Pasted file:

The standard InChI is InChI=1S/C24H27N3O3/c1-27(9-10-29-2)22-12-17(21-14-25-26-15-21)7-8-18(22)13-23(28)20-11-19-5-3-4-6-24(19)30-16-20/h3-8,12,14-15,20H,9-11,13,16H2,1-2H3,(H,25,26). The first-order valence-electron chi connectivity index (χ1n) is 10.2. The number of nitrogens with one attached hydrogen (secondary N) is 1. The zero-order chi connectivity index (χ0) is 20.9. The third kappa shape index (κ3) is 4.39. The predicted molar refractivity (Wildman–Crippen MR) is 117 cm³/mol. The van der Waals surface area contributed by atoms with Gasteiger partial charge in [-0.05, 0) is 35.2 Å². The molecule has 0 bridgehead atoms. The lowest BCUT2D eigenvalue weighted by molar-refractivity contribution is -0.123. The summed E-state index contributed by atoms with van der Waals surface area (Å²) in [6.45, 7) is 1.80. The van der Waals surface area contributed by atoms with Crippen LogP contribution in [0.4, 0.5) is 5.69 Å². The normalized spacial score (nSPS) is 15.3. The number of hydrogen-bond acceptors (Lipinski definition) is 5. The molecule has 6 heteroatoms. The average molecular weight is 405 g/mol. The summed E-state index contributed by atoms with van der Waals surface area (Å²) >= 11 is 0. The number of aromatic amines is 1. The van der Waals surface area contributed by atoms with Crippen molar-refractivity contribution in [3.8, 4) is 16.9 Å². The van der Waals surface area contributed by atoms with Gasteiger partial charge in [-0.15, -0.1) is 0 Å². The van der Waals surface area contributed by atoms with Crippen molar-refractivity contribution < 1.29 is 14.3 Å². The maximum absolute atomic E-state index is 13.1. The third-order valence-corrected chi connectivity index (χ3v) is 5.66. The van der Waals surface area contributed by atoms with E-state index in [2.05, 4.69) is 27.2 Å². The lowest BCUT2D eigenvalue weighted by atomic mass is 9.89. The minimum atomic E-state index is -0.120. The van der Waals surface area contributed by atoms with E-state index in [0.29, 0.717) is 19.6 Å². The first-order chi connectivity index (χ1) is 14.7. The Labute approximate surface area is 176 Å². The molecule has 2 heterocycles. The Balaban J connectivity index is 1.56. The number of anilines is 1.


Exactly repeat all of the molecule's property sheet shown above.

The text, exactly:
The standard InChI is InChI=1S/C24H27N3O3/c1-27(9-10-29-2)22-12-17(21-14-25-26-15-21)7-8-18(22)13-23(28)20-11-19-5-3-4-6-24(19)30-16-20/h3-8,12,14-15,20H,9-11,13,16H2,1-2H3,(H,25,26). The first-order valence-electron chi connectivity index (χ1n) is 10.2. The number of nitrogens with one attached hydrogen (secondary N) is 1. The zero-order chi connectivity index (χ0) is 20.9. The third kappa shape index (κ3) is 4.39. The predicted molar refractivity (Wildman–Crippen MR) is 117 cm³/mol. The van der Waals surface area contributed by atoms with Gasteiger partial charge in [-0.05, 0) is 35.2 Å². The molecule has 0 bridgehead atoms. The lowest BCUT2D eigenvalue weighted by molar-refractivity contribution is -0.123. The summed E-state index contributed by atoms with van der Waals surface area (Å²) in [6.45, 7) is 1.80. The van der Waals surface area contributed by atoms with Crippen LogP contribution in [0.4, 0.5) is 5.69 Å². The normalized spacial score (nSPS) is 15.3. The number of hydrogen-bond acceptors (Lipinski definition) is 5. The molecule has 6 heteroatoms. The average molecular weight is 405 g/mol. The summed E-state index contributed by atoms with van der Waals surface area (Å²) >= 11 is 0. The number of aromatic amines is 1. The van der Waals surface area contributed by atoms with Crippen molar-refractivity contribution in [3.8, 4) is 16.9 Å². The van der Waals surface area contributed by atoms with Gasteiger partial charge in [-0.15, -0.1) is 0 Å². The van der Waals surface area contributed by atoms with Crippen molar-refractivity contribution < 1.29 is 14.3 Å². The maximum absolute atomic E-state index is 13.1. The third-order valence-corrected chi connectivity index (χ3v) is 5.66. The van der Waals surface area contributed by atoms with E-state index in [2.05, 4.69) is 27.2 Å². The lowest BCUT2D eigenvalue weighted by atomic mass is 9.89. The minimum atomic E-state index is -0.120. The van der Waals surface area contributed by atoms with E-state index in [0.29, 0.717) is 19.6 Å². The first-order chi connectivity index (χ1) is 14.7. The Labute approximate surface area is 176 Å². The molecule has 2 heterocycles. The Balaban J connectivity index is 1.56. The number of anilines is 1.